[OPINION] Checking your privilege during the coronavirus pandemic

“Your grandparents were called to war. All you have to do is sit at home and do nothing. You can do that. Just shut up and wash your hands. Cooperate with the government…”

These are the words of a certain underaged social media influencer, who called out her fellow Filipinos for apparently doing nothing but criticize the fragile social safety net of the Duterte administration. One video after another, she fired at "hard-headed" citizens who went out of their homes despite the metro-wide (now island-wide) lockdown due to the pandemic.

“God, why don’t you m*******ckers stay at home?! Stay at home! Don’t you guys get it?!” another Instagram influencer said. (READ: Viral content: Pandemic offers influencers captive audiences

I did not know who this other influencer was until today. Out of curiosity, I looked her up, and her profile hinted that she was from the upper class, enjoying a curated lifestyle perfect for the ‘Gram. It then occurred to me that it wasn't rocket science for her to come up with such statement.

Indeed, it is not that hard for some of you to stay at home to protect yourself from contracting the coronavirus and spreading it. At home, you can watch movies or work out. There are classes available online, if you love learning. You can also check on your friends, especially those you haven’t talked to in a while. In the information age, boredom should not really be an issue anymore. (READ: Luzon lockdown: What are the do's and don'ts?)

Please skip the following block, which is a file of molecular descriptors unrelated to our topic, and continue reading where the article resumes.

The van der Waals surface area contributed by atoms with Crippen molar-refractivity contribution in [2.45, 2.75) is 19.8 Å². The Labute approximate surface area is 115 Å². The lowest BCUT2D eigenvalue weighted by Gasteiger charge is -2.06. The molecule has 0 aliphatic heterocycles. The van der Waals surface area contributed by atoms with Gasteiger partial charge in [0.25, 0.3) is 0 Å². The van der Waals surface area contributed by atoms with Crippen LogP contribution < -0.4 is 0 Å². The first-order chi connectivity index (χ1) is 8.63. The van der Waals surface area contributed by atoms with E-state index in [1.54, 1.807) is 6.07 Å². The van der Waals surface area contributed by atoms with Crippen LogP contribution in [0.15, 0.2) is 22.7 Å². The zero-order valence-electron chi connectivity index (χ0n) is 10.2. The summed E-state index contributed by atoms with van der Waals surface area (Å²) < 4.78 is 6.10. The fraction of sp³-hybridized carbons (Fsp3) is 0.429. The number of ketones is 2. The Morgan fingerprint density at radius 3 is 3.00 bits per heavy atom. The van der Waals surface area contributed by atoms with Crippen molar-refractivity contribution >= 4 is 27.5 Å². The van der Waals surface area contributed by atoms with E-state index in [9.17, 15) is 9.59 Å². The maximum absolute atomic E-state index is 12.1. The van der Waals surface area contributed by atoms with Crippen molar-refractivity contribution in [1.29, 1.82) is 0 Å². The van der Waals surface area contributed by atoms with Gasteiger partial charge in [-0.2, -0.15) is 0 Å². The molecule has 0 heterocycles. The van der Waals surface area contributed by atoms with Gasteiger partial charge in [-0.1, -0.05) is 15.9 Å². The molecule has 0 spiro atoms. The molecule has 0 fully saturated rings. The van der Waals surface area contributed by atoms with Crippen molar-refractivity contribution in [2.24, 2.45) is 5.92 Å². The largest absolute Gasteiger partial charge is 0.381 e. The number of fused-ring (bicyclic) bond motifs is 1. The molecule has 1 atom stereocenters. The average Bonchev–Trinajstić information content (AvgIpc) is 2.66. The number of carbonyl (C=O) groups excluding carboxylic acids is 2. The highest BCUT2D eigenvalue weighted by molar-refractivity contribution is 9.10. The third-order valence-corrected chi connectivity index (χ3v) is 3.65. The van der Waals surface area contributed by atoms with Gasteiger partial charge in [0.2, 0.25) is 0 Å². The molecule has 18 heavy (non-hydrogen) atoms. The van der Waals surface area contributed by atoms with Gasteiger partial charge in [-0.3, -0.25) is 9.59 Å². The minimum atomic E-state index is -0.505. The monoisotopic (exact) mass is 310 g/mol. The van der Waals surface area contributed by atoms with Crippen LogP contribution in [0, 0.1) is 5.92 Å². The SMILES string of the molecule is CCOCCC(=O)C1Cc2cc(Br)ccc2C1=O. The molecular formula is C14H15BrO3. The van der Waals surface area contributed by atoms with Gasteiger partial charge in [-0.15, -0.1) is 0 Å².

But it’s a different story for Filipinos who live a hand-to-mouth existence. Boredom is not a gut issue for them.

They have forsaken convenience and even safety amid the pandemic to provide basic necessities for their family. Some are laborers who only get paid on a daily basis. Some are minimum-wage employees on a “no work, no pay” set-up. Work-from-home policies are not always available nor applicable to some industries. How then can these people “just stay at home?”

Not everyone experiences the same struggles. All of us are born into circumstances we never really chose. So, to ask whether a person is privileged (or not) only elicits unproductive discussions. The question we should ask instead should be: how do we make sense of the privilege that we have?

With privilege comes a responsibility to champion social justice on behalf of the aggrieved neighbor. This is why Filipinos who sit comfortably in their homes must never “just shut up and wash their hands.” To help those affected by the pandemic and the lockdown would be the most practical thing to do.

However, there is something even more urgent and long-lasting: to exact accountability from the officials who put us in this situation in the first place. – Rappler.com

Alois Isinika

Alois Isinika is a digital communications specialist at Rappler. As a Sociology graduate, he thinks and talks a lot about the world we live in, that's why he frequently writes for Rappler Blogs or tweets his sentiments at @aloisinika.

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